City Gay Bashing on Broadway: Young Man Attacked and Dragged From Car Over Labor Day Weekend
posted by September 6 at 10:10 AMon
[Originally posted yesterday evening.]
Andrew Geske, 26, was walking home from the Capitol Hill gay bar Pony early Monday morning when, according to a police report and Geske’s own recounting of events for The Stranger, he was attacked by a young man driving a black BMW and then dragged down Broadway as the car sped away and a passenger held onto Geske’s arms.
Geske, a barback at a nearby bar and a personal trainer, suffered sprained fingers and scrapes on his back, elbows, and knee, but is otherwise unharmed. “It was a gay bashing,” Geske told The Stranger. “Word needs to get out that gays are still being targeted. Call me naive, but I didn’t think this could happen here.”
He sent these pictures this afternoon:
According to the Seattle Police report, the attack is being investigated as a bias crime. It began around 2:30 a.m. on Monday, Sept. 3, along the stretch of Broadway that runs between Seattle Central Community College and the Bonney-Watson Funeral home. The Black BMW pulled up alongside Geske and his roommate as they were walking home from Pony holding hands. Geske told me he assumed, since the car was pulling up to him, that one of his friends was driving, and he went over to say hi.
“I had just started walking up to the car when the driver got out of the car, yelling, ‘Get the fuck away from my car, faggots,’” he told me. “Then he slammed a punch into my face.”
Geske is a tall man—6’ 2”, 180 pounds—but he says his attacker was taller than him, and proceeded to hit him several more times in the face. “I fell against the car,” Geske told me. “My arm ended up inside of their window, which was down… The passenger grabbed onto my arm, and they just peeled out driving real fast. I just remember staring at my roommate on the sidewalk, trying to figure out what was going on. It happened in like five seconds, all of this.”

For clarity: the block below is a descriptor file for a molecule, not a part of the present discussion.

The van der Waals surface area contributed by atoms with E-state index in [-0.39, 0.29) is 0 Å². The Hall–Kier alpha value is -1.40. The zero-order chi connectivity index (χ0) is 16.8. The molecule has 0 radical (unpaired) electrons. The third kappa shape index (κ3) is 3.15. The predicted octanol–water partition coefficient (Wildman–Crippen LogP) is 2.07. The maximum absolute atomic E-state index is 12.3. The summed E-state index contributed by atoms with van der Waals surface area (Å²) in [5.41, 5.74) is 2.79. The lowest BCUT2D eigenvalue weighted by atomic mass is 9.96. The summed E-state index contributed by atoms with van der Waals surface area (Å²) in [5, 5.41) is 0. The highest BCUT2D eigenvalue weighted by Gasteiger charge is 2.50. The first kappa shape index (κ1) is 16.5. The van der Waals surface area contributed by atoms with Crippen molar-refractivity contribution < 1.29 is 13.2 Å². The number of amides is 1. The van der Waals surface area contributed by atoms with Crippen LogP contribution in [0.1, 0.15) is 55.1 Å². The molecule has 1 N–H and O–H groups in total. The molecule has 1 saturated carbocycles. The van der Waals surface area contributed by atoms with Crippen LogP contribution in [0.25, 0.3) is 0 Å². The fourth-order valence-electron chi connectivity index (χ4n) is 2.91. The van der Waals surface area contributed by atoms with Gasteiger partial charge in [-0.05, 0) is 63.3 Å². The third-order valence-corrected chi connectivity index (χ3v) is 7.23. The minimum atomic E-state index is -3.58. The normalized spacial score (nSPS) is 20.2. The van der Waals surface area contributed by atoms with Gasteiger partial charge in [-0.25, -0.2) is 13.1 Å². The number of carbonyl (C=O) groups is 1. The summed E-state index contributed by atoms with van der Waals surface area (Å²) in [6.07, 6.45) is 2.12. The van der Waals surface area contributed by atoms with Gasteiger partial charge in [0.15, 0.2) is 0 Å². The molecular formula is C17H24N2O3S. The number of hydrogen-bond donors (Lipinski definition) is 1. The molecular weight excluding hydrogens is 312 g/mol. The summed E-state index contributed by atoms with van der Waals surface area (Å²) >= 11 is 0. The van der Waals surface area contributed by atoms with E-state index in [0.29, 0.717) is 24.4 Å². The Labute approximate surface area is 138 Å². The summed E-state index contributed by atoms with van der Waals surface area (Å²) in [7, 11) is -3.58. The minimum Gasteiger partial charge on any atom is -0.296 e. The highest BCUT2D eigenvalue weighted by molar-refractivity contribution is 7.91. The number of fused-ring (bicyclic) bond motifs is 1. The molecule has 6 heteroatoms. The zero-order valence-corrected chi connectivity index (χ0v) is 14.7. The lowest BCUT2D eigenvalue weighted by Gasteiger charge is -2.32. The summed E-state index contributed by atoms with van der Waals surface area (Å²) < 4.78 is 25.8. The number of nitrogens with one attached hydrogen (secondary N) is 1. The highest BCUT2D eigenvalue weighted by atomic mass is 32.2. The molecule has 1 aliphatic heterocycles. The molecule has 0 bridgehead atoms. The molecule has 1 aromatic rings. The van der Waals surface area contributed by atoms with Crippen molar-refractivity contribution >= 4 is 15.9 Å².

Geske had been drinking, he said, but “all of a sudden I was completely sober, realizing I was driving along the ground.”
He was dragged, he said, for several blocks, past the Jack in the Box at the intersection of Broadway and Denny, past Dick’s Drive-In. He finally pulled himself free at the intersection of Broadway and John. “I freed myself loose and kind of rolled away onto the ground,” Geske told me. “They were gone real quick.”
A witness told police that she heard the people in the car calling Geske and his roommate “faggots” and “homos.”
No one was able to get the car’s license plate.
Geske has lived in Seattle for nine years, and said nothing like this had ever happened to him before—although sometimes, when he and a boyfriend used to walk across the Denny overpass to the club El Corazon, drivers would yell out the window and call them faggots. “We just said, ‘Oh, must be the edge of Capitol Hill,’” he told me.
On Monday, at a Labor Day BBQ he’d already planned, gay friends kept coming up to Geske and telling him about their recent experiences being gay bashed, he said. One of them recounted an experience that happened recently on Capitol Hill.
Police spokesman Mark Jamieson says he isn’t aware of any data showing an increase in gay bashings on Capitol Hill lately, but some anecdotal evidence suggests that as the neighborhood changes—more straight clubs, more people who commute to the Hill at night to party—the climate for gays is changing. Geske, too, had heard the grumblings about the changing neighborhood well before he was attacked.
“I guess I do feel like it’s less of a home for gay people,” he told me. “And you want to think that’s OK, because even the people who aren’t gay might be OK with gay people. But apparently some of them want to drag you down the street.”